Sunday, July 15, 2018

A Few of My Favorite Things and The First days of School

Book Creator....
Summer creativity time...
The excitement of a new school year....

These are a few of my favorite things! Look inside this eBook and you will see all of them together in one place!

eBook Created in Book Creator
The first days of school are an exciting and busy time for teachers and students. Students are excited about a new school year and teachers are busy organizing classrooms. After a summer of sun and relaxation, I always need to create a checklist of things to do during the first weeks of school to set up a new classroom. I designed this book to support the new teachers that I coach with some ideas and for K-12 teachers to use as a guide for setting up a new school year. Ideas and resources in this book are organized as strategies to introduce each application in the Google Drive to students. Introducing the applications and giving students time to play with the tools will prepare students for using the tools throughout the school year, build confidence with the tools for when they are later expected to use the tools to demonstrate understanding and will build community in your classroom. The idea to make this book was inspired by Harry & Rosemary Wong's book, The First Days of School. Their book provided me with so many ideas and resources over the years! I hope this mini book helps other teachers in the same way that their book helped me during the first days of school! Creating this ebook also gave me an opportunity to play with a cool new tool, Book Creator. After using it to create this book, I highly recommend Book Creator for all classrooms. It is super fun and easy to create in and students of all ages will love creating books to publish! If you have any suggestions or ideas that you want to contribute, please email me at I would be happy to add pages to this book with your ideas! And of course, in the true spirit of Teachers Give Teachers, I would put your name and contact information on the page as a contributor. Thank you for exploring my very first Book Creator! The first days of school are such an exciting time for students and teachers and I wish you all the best school year ever!

Thursday, January 18, 2018

The Art of Teaching with HyperDocs: Student Centered Lessons that Inspire Curiosity and Creativity

You’re a teacher. Your main goal every day is to engage kids and teach them how to think and how to learn. Over the years, you’ve delivered instruction in a variety of ways. You’ve fine-tuned your best lessons. You’ve abandoned the ones that failed. You spend time thinking about your students and talking to colleagues in an effort to support every individual learner in your classroom. Beyond district benchmarks, national standards, and purchased curriculum, you ignite learning and make the magic happen in your classroom every day. But how do you do that? What is it that fuels a passion for creativity in instructional practices in the teacher and creativity in the students?

Sir Ken Robinson, British author, speaker and international advisor on education in the arts to government describes teaching as an art form, “It’s not a delivery system...Teaching is an arts practice. It’s about connoisseurship and judgment and intuition.” Do you think of yourself as an artist? You are. And so are your students. Each day you design and deliver instruction, you are creating an experience in your classroom. Designing HyperDocs captures your lesson plans and instructional delivery strategies which sets a stage for artful teaching that has the potential to reach all students. Here how:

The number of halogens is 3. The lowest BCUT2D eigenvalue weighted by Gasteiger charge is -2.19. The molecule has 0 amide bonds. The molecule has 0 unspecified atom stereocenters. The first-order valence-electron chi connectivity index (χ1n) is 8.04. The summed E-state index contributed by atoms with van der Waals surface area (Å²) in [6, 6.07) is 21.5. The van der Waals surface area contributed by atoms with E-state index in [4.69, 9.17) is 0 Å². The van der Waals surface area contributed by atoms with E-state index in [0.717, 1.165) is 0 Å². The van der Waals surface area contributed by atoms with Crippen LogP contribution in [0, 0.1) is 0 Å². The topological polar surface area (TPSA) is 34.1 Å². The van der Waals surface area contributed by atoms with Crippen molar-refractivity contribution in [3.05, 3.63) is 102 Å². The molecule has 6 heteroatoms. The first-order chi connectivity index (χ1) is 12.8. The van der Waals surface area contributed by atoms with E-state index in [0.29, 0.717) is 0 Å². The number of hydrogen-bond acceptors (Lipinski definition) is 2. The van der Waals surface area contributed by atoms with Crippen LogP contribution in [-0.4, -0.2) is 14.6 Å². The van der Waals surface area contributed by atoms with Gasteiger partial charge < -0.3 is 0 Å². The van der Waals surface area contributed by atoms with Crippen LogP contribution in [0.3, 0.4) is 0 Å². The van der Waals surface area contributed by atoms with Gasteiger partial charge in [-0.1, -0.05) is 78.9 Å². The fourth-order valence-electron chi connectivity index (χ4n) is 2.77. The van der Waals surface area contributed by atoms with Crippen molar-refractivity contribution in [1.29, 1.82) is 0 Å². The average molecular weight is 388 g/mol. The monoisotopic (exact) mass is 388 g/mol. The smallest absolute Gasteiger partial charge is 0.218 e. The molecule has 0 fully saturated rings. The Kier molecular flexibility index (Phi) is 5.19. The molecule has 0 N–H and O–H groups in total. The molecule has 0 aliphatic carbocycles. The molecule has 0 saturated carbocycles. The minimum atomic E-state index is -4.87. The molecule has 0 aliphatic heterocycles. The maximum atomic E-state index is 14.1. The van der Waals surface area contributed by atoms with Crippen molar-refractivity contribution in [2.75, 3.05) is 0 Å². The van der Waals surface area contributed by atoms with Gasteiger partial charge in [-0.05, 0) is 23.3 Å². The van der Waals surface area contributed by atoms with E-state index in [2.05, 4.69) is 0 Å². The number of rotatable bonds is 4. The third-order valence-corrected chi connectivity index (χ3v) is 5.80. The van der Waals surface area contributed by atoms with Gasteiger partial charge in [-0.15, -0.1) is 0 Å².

Understanding the Context of your Students: 

HyperDoc creators ask themselves, who are my students? What is their background knowledge? What do they already know and what do I want them to know? What is my educational setting? By personalizing the HyperDoc for the individual learners in your classroom, all students have universal access to the learning. Those who need help with the organization have all the teaching and learning in one place. Students who might need to review resources, teaching points, or guidelines more than once, can access all of the teaching and learning at any time from any device. Students who need extension activities can be inspired to try new things with extended learning opportunities. Intentional HyperDoc design personalizes the lessons for the students in your classroom.

Content that Inspires Curiosity: 

In the information age, students have unlimited access to content. A HyperDoc creator carefully selects content for students to consume that maximizes their learning experience by inspiring curiosity. When students explore content, they can access it in a variety of ways. The teacher studies the students and collects evidence about what they already know and what they need to know. This process allows the teaching to shift from limited resources to multiple resources and pathways to understanding the content. Students and teachers become experts in knowledge and the learning process becomes a parallel cycle of teaching and learning. Instead of daily lectures or showing isolated video lessons on the topic, link all the digital resources to the HyperDoc and set the stage for exploration of the topic. Invite students to become experts on the topic, allow them to be curious consumers, and observe the exponential effects of teaching when all students are experts. You might be surprised when some students may know about or share their own resources on the topic too! Exploring content through multimedia before teaching or explaining through direct instruction, creates a classroom community of experts on the topic and the technology lowers the barriers to understanding the content by providing multiple pathways to learning without lowering the bar for variable learners.